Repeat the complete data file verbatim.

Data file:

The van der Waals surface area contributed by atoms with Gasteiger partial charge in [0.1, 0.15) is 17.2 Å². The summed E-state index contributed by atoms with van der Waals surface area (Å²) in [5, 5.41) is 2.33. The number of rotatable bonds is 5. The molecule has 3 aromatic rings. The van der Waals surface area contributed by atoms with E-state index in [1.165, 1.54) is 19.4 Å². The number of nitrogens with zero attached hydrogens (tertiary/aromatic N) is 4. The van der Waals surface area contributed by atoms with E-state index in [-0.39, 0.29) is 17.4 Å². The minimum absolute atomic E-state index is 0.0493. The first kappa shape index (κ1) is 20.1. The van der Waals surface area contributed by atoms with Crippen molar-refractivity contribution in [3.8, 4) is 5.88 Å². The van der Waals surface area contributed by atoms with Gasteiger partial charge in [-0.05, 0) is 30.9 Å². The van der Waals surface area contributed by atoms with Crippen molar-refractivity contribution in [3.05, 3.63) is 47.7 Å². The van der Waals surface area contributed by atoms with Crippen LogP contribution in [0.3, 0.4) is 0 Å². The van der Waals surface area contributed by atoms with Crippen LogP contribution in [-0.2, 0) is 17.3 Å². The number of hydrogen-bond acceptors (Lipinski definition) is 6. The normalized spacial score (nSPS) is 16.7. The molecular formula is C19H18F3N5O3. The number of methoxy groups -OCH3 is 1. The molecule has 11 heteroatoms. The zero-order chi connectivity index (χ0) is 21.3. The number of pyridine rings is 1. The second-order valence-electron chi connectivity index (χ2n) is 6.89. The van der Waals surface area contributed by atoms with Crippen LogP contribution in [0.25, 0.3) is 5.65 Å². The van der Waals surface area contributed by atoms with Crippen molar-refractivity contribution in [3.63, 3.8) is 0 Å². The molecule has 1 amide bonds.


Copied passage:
The van der Waals surface area contributed by atoms with Gasteiger partial charge in [0.1, 0.15) is 17.2 Å². The summed E-state index contributed by atoms with van der Waals surface area (Å²) in [5, 5.41) is 2.33. The number of rotatable bonds is 5. The molecule has 3 aromatic rings. The van der Waals surface area contributed by atoms with E-state index in [1.165, 1.54) is 19.4 Å². The number of nitrogens with zero attached hydrogens (tertiary/aromatic N) is 4. The van der Waals surface area contributed by atoms with E-state index in [-0.39, 0.29) is 17.4 Å². The minimum absolute atomic E-state index is 0.0493. The first kappa shape index (κ1) is 20.1. The van der Waals surface area contributed by atoms with Crippen molar-refractivity contribution in [3.8, 4) is 5.88 Å². The van der Waals surface area contributed by atoms with Gasteiger partial charge in [-0.05, 0) is 30.9 Å². The van der Waals surface area contributed by atoms with Crippen molar-refractivity contribution in [3.05, 3.63) is 47.7 Å². The van der Waals surface area contributed by atoms with Crippen LogP contribution in [0.3, 0.4) is 0 Å². The van der Waals surface area contributed by atoms with Crippen LogP contribution in [-0.2, 0) is 17.3 Å². The number of hydrogen-bond acceptors (Lipinski definition) is 6. The normalized spacial score (nSPS) is 16.7. The molecular formula is C19H18F3N5O3. The number of methoxy groups -OCH3 is 1. The molecule has 11 heteroatoms. The zero-order chi connectivity index (χ0) is 21.3. The number of pyridine rings is 1. The second-order valence-electron chi connectivity index (χ2n) is 6.89. The van der Waals surface area contributed by atoms with Crippen LogP contribution in [0.25, 0.3) is 5.65 Å². The van der Waals surface area contributed by atoms with Crippen molar-refractivity contribution in [3.63, 3.8) is 0 Å². The molecule has 1 amide bonds.